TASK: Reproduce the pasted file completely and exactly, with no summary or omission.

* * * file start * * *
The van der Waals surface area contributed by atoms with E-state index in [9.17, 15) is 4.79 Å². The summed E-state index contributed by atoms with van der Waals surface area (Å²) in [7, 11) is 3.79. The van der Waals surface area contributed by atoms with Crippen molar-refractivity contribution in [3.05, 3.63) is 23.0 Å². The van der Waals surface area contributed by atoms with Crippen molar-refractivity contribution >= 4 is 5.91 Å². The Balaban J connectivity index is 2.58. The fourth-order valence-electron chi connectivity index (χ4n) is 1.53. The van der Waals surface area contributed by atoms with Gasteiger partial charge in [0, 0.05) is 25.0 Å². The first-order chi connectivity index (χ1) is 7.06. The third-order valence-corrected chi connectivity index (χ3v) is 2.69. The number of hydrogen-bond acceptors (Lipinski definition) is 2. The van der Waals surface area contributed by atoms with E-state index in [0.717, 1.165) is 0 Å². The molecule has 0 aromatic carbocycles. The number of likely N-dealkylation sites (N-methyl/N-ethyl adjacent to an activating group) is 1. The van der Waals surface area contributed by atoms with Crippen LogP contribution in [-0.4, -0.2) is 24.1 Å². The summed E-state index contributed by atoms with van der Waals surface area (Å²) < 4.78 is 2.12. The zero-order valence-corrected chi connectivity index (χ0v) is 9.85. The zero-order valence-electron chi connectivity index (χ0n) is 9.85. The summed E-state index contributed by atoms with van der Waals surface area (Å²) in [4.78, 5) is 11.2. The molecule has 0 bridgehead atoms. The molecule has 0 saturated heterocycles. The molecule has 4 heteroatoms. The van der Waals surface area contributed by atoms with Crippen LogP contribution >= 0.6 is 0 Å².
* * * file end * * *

The van der Waals surface area contributed by atoms with E-state index in [9.17, 15) is 4.79 Å². The summed E-state index contributed by atoms with van der Waals surface area (Å²) in [7, 11) is 3.79. The van der Waals surface area contributed by atoms with Crippen molar-refractivity contribution in [3.05, 3.63) is 23.0 Å². The van der Waals surface area contributed by atoms with Crippen molar-refractivity contribution >= 4 is 5.91 Å². The Balaban J connectivity index is 2.58. The fourth-order valence-electron chi connectivity index (χ4n) is 1.53. The van der Waals surface area contributed by atoms with Gasteiger partial charge in [0, 0.05) is 25.0 Å². The first-order chi connectivity index (χ1) is 7.06. The third-order valence-corrected chi connectivity index (χ3v) is 2.69. The number of hydrogen-bond acceptors (Lipinski definition) is 2. The van der Waals surface area contributed by atoms with E-state index in [0.717, 1.165) is 0 Å². The molecule has 0 aromatic carbocycles. The number of likely N-dealkylation sites (N-methyl/N-ethyl adjacent to an activating group) is 1. The van der Waals surface area contributed by atoms with Crippen LogP contribution in [-0.4, -0.2) is 24.1 Å². The summed E-state index contributed by atoms with van der Waals surface area (Å²) < 4.78 is 2.12. The zero-order valence-corrected chi connectivity index (χ0v) is 9.85. The zero-order valence-electron chi connectivity index (χ0n) is 9.85. The summed E-state index contributed by atoms with van der Waals surface area (Å²) in [4.78, 5) is 11.2. The molecule has 0 bridgehead atoms. The molecule has 0 saturated heterocycles. The molecule has 4 heteroatoms. The van der Waals surface area contributed by atoms with Crippen LogP contribution >= 0.6 is 0 Å².